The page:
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Saturday, 19 September 2015

Taking the Leap-Maker Spaces in the LRC

Makerspaces offer engaging hands-on creative opportunities for learners to experiment and develop their skills in STEAM: Science, Technology, Engineering, Art, Mathematics through student centred, student driven project, embedded within the curriculum, through drop in sessions and as after school clubs  in Learning Resources Centres, libraries and classrooms.

Makerspaces come in a variety of shapes, sizes and are are multipurpose in design. While some are high tech others rely on relatively little technology. They lend themselves perfectly for teaching and learning STEAM skills and concepts. They are places where learners can go to think critically and creatively, plan and experiment, where they have access to tools, materials and resources, where they direct their learning and become inventors and innovators. Makerspaces can  include resources and spaces for electronics, programming and robotics, arts and crafts, woodworking, sewing, gardening and more. They are flexible spaces, often comprised of multiple venues, with plenty of storage and work surfaces, mobile and/or fixed.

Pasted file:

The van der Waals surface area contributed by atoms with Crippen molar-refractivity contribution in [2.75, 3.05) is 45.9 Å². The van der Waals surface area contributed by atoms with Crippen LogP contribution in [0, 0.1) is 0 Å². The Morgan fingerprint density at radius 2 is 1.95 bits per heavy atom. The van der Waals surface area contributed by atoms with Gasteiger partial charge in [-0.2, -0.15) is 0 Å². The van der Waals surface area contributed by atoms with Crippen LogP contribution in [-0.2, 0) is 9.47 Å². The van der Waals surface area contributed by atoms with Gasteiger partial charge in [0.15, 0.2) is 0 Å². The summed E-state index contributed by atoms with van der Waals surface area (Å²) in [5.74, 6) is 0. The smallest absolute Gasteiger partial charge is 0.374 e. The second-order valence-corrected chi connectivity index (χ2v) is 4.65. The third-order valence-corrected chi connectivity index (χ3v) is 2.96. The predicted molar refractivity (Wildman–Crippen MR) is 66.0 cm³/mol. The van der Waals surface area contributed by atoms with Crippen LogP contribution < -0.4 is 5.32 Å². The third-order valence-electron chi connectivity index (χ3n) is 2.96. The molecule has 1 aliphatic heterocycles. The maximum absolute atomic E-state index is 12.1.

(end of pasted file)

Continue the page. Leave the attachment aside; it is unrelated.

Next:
We happened upon this  learning trend  through a discussion with an ex student who is directly involved in the planning and implementation of makerspaces in schools, and immediately  recognised the potential makerspace  and steam learning offered our students and teachers.  This was a way forward for our school.  This was just over a year ago. Since then we have been exploring our options, collecting resources, attending sessions on makerspaces, developing a plan and putting it into action.

Since this time we have developed a tiered system of drop-in, clubs and curriculum based maker activities, developed resource banks, identified and equipped different areas of the LRC with materials and storage and identified areas of the curriculum both academic and extra curricular in which . Through our makerspace initiatives our students and staff members participate in  the active acquisition of important skills through critical thinking, exploration and creative invention. They make connections and build upon their learning experiences, both in school and in their personal lives.   
We measure our success not only by the acquisition of new skills and concepts, but also by the levels of excitement, initiative and student engagement we have observed so far, as we blast through traditional subject barriers, and take huge leaps into dynamic student lead creative experiences.
Here are a few more examples of student work so far. We look forward to sharing more on this topic in the near future.  

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